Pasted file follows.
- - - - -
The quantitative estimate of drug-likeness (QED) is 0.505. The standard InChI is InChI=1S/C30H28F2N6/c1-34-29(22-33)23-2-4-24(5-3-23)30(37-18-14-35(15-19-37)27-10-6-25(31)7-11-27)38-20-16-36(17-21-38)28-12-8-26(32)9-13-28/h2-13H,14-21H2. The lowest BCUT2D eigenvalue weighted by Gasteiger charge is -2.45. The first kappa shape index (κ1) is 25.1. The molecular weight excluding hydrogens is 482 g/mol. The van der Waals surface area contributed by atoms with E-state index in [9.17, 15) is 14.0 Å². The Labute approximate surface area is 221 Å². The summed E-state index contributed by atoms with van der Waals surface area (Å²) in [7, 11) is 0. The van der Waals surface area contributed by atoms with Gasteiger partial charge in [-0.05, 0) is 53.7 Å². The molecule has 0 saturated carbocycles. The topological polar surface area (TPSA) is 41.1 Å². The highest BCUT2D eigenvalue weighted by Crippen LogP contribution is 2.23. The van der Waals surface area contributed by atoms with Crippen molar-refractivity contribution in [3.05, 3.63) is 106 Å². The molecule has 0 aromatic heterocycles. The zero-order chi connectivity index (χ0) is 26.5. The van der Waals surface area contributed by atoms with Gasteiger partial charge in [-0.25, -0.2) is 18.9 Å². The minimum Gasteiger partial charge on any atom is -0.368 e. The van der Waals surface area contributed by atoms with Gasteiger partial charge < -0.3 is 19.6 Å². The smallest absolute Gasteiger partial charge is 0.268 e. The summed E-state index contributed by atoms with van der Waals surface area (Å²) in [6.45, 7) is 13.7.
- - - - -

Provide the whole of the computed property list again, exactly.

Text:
The quantitative estimate of drug-likeness (QED) is 0.505. The standard InChI is InChI=1S/C30H28F2N6/c1-34-29(22-33)23-2-4-24(5-3-23)30(37-18-14-35(15-19-37)27-10-6-25(31)7-11-27)38-20-16-36(17-21-38)28-12-8-26(32)9-13-28/h2-13H,14-21H2. The lowest BCUT2D eigenvalue weighted by Gasteiger charge is -2.45. The first kappa shape index (κ1) is 25.1. The molecular weight excluding hydrogens is 482 g/mol. The van der Waals surface area contributed by atoms with E-state index in [9.17, 15) is 14.0 Å². The Labute approximate surface area is 221 Å². The summed E-state index contributed by atoms with van der Waals surface area (Å²) in [7, 11) is 0. The van der Waals surface area contributed by atoms with Gasteiger partial charge in [-0.05, 0) is 53.7 Å². The molecule has 0 saturated carbocycles. The topological polar surface area (TPSA) is 41.1 Å². The highest BCUT2D eigenvalue weighted by Crippen LogP contribution is 2.23. The van der Waals surface area contributed by atoms with Crippen molar-refractivity contribution in [3.05, 3.63) is 106 Å². The molecule has 0 aromatic heterocycles. The zero-order chi connectivity index (χ0) is 26.5. The van der Waals surface area contributed by atoms with Gasteiger partial charge in [-0.25, -0.2) is 18.9 Å². The minimum Gasteiger partial charge on any atom is -0.368 e. The van der Waals surface area contributed by atoms with Gasteiger partial charge < -0.3 is 19.6 Å². The smallest absolute Gasteiger partial charge is 0.268 e. The summed E-state index contributed by atoms with van der Waals surface area (Å²) in [6.45, 7) is 13.7.